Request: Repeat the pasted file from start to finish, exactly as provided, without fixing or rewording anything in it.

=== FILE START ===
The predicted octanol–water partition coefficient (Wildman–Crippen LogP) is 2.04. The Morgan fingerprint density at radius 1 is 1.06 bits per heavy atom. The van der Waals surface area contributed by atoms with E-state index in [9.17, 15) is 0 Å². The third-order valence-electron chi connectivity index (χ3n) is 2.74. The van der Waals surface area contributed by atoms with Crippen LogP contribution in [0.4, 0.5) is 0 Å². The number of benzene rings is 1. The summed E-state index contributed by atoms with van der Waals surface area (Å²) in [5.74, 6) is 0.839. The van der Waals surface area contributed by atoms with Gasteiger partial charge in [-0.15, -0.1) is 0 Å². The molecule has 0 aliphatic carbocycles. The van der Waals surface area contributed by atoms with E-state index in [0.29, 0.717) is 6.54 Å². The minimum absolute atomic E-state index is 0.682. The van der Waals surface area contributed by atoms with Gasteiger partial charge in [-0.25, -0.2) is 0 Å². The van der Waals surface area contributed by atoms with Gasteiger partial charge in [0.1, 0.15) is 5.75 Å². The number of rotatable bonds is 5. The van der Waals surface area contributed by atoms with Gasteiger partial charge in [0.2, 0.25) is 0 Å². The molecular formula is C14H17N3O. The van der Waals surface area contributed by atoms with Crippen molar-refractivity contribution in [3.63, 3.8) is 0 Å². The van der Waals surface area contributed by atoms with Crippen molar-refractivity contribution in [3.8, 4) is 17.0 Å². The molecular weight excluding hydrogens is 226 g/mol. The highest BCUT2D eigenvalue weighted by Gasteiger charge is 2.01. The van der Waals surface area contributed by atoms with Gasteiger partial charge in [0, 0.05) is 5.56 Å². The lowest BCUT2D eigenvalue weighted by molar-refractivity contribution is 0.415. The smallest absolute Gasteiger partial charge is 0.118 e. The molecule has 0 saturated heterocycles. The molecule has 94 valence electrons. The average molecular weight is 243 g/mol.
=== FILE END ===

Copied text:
The predicted octanol–water partition coefficient (Wildman–Crippen LogP) is 2.04. The Morgan fingerprint density at radius 1 is 1.06 bits per heavy atom. The van der Waals surface area contributed by atoms with E-state index in [9.17, 15) is 0 Å². The third-order valence-electron chi connectivity index (χ3n) is 2.74. The van der Waals surface area contributed by atoms with Crippen LogP contribution in [0.4, 0.5) is 0 Å². The number of benzene rings is 1. The summed E-state index contributed by atoms with van der Waals surface area (Å²) in [5.74, 6) is 0.839. The van der Waals surface area contributed by atoms with Gasteiger partial charge in [-0.15, -0.1) is 0 Å². The molecule has 0 aliphatic carbocycles. The van der Waals surface area contributed by atoms with E-state index in [0.29, 0.717) is 6.54 Å². The minimum absolute atomic E-state index is 0.682. The van der Waals surface area contributed by atoms with Gasteiger partial charge in [-0.25, -0.2) is 0 Å². The van der Waals surface area contributed by atoms with Gasteiger partial charge in [0.1, 0.15) is 5.75 Å². The number of rotatable bonds is 5. The van der Waals surface area contributed by atoms with Gasteiger partial charge in [0.2, 0.25) is 0 Å². The molecular formula is C14H17N3O. The van der Waals surface area contributed by atoms with Crippen molar-refractivity contribution in [3.63, 3.8) is 0 Å². The van der Waals surface area contributed by atoms with Crippen molar-refractivity contribution in [3.8, 4) is 17.0 Å². The molecular weight excluding hydrogens is 226 g/mol. The highest BCUT2D eigenvalue weighted by Gasteiger charge is 2.01. The van der Waals surface area contributed by atoms with Gasteiger partial charge in [0, 0.05) is 5.56 Å². The lowest BCUT2D eigenvalue weighted by molar-refractivity contribution is 0.415. The smallest absolute Gasteiger partial charge is 0.118 e. The molecule has 0 saturated heterocycles. The molecule has 94 valence electrons. The average molecular weight is 243 g/mol.